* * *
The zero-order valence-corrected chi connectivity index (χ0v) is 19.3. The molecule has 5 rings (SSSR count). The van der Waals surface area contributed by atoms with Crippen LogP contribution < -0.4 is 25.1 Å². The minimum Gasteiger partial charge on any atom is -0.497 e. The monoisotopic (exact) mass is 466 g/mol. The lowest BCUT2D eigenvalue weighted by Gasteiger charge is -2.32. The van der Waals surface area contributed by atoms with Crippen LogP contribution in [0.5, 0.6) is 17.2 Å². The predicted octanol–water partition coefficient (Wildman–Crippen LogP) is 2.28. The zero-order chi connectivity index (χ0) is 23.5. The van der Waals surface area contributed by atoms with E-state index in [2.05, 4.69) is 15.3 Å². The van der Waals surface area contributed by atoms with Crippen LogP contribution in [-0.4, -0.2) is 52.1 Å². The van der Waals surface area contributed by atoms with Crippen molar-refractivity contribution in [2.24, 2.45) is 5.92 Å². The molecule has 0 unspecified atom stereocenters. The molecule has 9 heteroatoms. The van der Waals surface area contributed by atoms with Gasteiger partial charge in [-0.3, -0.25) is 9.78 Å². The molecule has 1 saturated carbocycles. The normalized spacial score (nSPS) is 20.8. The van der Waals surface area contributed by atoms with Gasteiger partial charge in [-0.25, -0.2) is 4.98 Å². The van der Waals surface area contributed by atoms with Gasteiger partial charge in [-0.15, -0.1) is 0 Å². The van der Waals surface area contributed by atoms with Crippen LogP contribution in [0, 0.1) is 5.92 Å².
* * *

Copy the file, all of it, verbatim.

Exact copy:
The zero-order valence-corrected chi connectivity index (χ0v) is 19.3. The molecule has 5 rings (SSSR count). The van der Waals surface area contributed by atoms with Crippen LogP contribution < -0.4 is 25.1 Å². The minimum Gasteiger partial charge on any atom is -0.497 e. The monoisotopic (exact) mass is 466 g/mol. The lowest BCUT2D eigenvalue weighted by Gasteiger charge is -2.32. The van der Waals surface area contributed by atoms with Crippen LogP contribution in [0.5, 0.6) is 17.2 Å². The predicted octanol–water partition coefficient (Wildman–Crippen LogP) is 2.28. The zero-order chi connectivity index (χ0) is 23.5. The van der Waals surface area contributed by atoms with E-state index in [2.05, 4.69) is 15.3 Å². The van der Waals surface area contributed by atoms with Crippen LogP contribution in [-0.4, -0.2) is 52.1 Å². The van der Waals surface area contributed by atoms with Crippen molar-refractivity contribution in [2.24, 2.45) is 5.92 Å². The molecule has 0 unspecified atom stereocenters. The molecule has 9 heteroatoms. The van der Waals surface area contributed by atoms with Gasteiger partial charge in [-0.3, -0.25) is 9.78 Å². The molecule has 1 saturated carbocycles. The normalized spacial score (nSPS) is 20.8. The van der Waals surface area contributed by atoms with Gasteiger partial charge in [-0.25, -0.2) is 4.98 Å². The van der Waals surface area contributed by atoms with Gasteiger partial charge in [-0.15, -0.1) is 0 Å². The van der Waals surface area contributed by atoms with Crippen LogP contribution in [0, 0.1) is 5.92 Å².